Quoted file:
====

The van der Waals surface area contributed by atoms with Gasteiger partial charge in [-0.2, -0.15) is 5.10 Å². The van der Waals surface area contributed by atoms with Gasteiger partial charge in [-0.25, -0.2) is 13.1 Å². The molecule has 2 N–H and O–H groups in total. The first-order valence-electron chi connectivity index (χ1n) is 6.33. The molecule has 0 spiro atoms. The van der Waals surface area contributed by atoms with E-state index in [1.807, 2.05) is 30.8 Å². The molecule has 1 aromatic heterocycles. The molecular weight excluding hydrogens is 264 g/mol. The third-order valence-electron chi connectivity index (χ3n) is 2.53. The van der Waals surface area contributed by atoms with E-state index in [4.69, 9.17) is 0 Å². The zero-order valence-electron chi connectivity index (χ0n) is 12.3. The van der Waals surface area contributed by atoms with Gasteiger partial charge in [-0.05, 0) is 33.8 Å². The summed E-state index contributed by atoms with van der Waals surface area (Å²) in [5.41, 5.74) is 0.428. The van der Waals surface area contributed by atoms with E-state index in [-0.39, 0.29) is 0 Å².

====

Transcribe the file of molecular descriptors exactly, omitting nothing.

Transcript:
The van der Waals surface area contributed by atoms with Gasteiger partial charge in [-0.2, -0.15) is 5.10 Å². The van der Waals surface area contributed by atoms with Gasteiger partial charge in [-0.25, -0.2) is 13.1 Å². The molecule has 2 N–H and O–H groups in total. The first-order valence-electron chi connectivity index (χ1n) is 6.33. The molecule has 0 spiro atoms. The van der Waals surface area contributed by atoms with E-state index in [1.807, 2.05) is 30.8 Å². The molecule has 1 aromatic heterocycles. The molecular weight excluding hydrogens is 264 g/mol. The third-order valence-electron chi connectivity index (χ3n) is 2.53. The van der Waals surface area contributed by atoms with E-state index in [4.69, 9.17) is 0 Å². The zero-order valence-electron chi connectivity index (χ0n) is 12.3. The van der Waals surface area contributed by atoms with Gasteiger partial charge in [-0.05, 0) is 33.8 Å². The summed E-state index contributed by atoms with van der Waals surface area (Å²) in [5.41, 5.74) is 0.428. The van der Waals surface area contributed by atoms with E-state index in [-0.39, 0.29) is 0 Å².